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Review: Fairest by Gail Carson Levine

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Review: Fairest by Gail Carson Levine

Postby eleika » Thu Nov 30, 2006 10:21 am

(Cross-posted at Delirium)

The one-trick pony rides again.

To me, nothing is more frustrating than watching an author put out an amazing novel, realize that s/he has done something new and laudable, and then proceed, like a child, to repeat the act ad nauseum, or at least until people stop buying books. It’s infuriating. Clearly the author has talent, or s/he wouldn’t have been able to manage the trick in the first place. So why isn’t that talent being put to better use?

I admit that I approach this topic with some bias. I’m almost as sick of stories based on fairy tales than I am of those based on Arthurian legend. There’s something about true creativity, original ideas, and just darn good fantasy that is so much more appealing than anything based on a story we’ve already heard. But if fairy tales are to be believed, sixteen is the most marriageable age, magic solves everything, and there’s always a handsome Prince Charming waiting just around the corner to save us girls from danger and the dreary life.

When Gail Carson Levine wrote Ella Enchanted, it was a trifle silly for my liking, but I enjoyed it all the same. There’s something about the tale of Cinderella that is forever appealing, and I thought it as equally valid an interpretation as Drew Barrymore’s was in the movie Ever After. (Sheesh, even Hilary Duff’s A Cinderella Story rendition, when passed through the lens of the glitzy, idealized, modern California teenager, has merit. Just not much.)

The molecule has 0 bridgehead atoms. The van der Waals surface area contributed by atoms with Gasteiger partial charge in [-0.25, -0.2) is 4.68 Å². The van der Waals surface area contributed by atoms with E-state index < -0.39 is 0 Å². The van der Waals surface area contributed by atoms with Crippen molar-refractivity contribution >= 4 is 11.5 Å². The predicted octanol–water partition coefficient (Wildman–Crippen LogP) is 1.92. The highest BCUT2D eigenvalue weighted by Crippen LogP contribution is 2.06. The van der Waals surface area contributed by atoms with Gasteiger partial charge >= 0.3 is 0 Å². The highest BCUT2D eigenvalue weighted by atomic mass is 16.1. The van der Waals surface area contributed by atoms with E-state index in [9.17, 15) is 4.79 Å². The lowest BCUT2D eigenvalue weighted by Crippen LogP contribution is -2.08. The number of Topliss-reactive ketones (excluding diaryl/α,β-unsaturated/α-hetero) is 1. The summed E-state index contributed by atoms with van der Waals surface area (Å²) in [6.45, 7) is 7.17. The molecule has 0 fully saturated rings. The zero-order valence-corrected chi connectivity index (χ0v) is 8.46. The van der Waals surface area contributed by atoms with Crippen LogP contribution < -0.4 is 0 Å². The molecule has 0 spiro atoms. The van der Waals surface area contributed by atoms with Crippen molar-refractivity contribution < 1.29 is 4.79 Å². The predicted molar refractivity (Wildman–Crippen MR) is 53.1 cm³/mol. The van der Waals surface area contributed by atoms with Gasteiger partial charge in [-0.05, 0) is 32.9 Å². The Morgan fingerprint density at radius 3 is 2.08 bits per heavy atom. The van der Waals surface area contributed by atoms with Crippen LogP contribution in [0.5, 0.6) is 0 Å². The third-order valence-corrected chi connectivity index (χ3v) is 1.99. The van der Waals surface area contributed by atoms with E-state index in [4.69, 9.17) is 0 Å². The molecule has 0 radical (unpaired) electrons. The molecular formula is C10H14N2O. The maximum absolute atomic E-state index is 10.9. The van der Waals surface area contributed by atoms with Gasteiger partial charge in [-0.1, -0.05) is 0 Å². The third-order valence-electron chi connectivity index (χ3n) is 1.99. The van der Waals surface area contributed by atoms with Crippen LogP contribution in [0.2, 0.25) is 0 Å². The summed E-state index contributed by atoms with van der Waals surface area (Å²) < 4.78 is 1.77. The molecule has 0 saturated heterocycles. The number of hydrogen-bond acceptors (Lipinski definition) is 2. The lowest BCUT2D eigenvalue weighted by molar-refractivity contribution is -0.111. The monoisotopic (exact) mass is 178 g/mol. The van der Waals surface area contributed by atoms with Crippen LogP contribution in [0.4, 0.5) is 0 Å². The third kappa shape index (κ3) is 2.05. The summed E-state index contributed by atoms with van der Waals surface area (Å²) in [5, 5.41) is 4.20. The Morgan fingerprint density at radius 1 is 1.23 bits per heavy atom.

Okay, lady. You’ve shown us what you can do. Now take your creativity and run.

Unfortunately, Levine’s latest work is Fairest, a retelling of Snow White set in the same world as her first gem. This novel wouldn’t be so bad, except that it follows a series of short works entitled The Princess Tales, which are all retellings of fairy tale classics, and some writing for Disney, with a tale set in the company’s wonderfully bastardized version of Never Never Land.

I’ll be fair: she’s got two works out there that aren’t, as far as I know, based on already-perpetuated myth. Yet The Two Princesses of Bamarre might as well have been set in the lands near Ella Enchanted, complete with seven league boots and a feast-serving tablecloth version of the “cook little pot, cook”. I haven’t read Dave at Night, which is apparently set in our world, but then again, it’s not Fantasy, and according to one review, “lacks the wit and lively writing of … Ella Enchanted”. So I doubt I’ll be reading it in the future.

In some ways, the book had a lot of power behind it. If it were a modern story, it would be about a fat girl realizing that she’s beautiful even if not everyone sees it. Self-esteem issues run high for both Aza (aka Snow) and her nemesis. This time, it’s not dwarves, it’s gnomes, but the wicked queen, the poisoned apple, and the prince who saves her are all the same. I don’t regret reading Fairest, not at all, but something tells me that if Levine bothered to try, she could write a darn good fantasy story without a hint of fairy-tale about it.

Until then … well, this certainly was an interesting twist, but with one problem: we’ve seen this act already. I don’t know if I’ll stay around to see it again.
Eleika's Stuff: www.eleika.com
Rants and Reviews: http://delirium.nightgig.com
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